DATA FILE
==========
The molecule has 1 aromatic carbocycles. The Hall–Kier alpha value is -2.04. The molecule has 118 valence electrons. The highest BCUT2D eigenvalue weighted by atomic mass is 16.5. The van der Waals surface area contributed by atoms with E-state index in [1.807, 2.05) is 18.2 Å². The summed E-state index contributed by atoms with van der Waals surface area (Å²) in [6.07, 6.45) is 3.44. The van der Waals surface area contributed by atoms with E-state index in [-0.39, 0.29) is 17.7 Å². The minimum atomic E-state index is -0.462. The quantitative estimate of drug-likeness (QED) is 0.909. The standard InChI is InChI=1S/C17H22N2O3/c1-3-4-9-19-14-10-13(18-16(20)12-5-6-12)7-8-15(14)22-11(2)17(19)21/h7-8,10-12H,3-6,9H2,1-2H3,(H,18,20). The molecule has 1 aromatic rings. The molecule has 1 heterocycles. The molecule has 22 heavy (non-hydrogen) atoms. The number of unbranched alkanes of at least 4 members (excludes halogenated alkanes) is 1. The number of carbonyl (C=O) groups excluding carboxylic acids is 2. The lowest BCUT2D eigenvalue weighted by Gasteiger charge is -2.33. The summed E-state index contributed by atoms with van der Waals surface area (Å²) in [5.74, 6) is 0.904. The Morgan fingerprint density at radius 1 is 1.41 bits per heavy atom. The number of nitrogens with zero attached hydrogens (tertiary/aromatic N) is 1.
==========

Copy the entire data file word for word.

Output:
The molecule has 1 aromatic carbocycles. The Hall–Kier alpha value is -2.04. The molecule has 118 valence electrons. The highest BCUT2D eigenvalue weighted by atomic mass is 16.5. The van der Waals surface area contributed by atoms with E-state index in [1.807, 2.05) is 18.2 Å². The summed E-state index contributed by atoms with van der Waals surface area (Å²) in [6.07, 6.45) is 3.44. The van der Waals surface area contributed by atoms with E-state index in [-0.39, 0.29) is 17.7 Å². The minimum atomic E-state index is -0.462. The quantitative estimate of drug-likeness (QED) is 0.909. The standard InChI is InChI=1S/C17H22N2O3/c1-3-4-9-19-14-10-13(18-16(20)12-5-6-12)7-8-15(14)22-11(2)17(19)21/h7-8,10-12H,3-6,9H2,1-2H3,(H,18,20). The molecule has 1 aromatic rings. The molecule has 1 heterocycles. The molecule has 22 heavy (non-hydrogen) atoms. The number of unbranched alkanes of at least 4 members (excludes halogenated alkanes) is 1. The number of carbonyl (C=O) groups excluding carboxylic acids is 2. The lowest BCUT2D eigenvalue weighted by Gasteiger charge is -2.33. The summed E-state index contributed by atoms with van der Waals surface area (Å²) in [5.74, 6) is 0.904. The Morgan fingerprint density at radius 1 is 1.41 bits per heavy atom. The number of nitrogens with zero attached hydrogens (tertiary/aromatic N) is 1.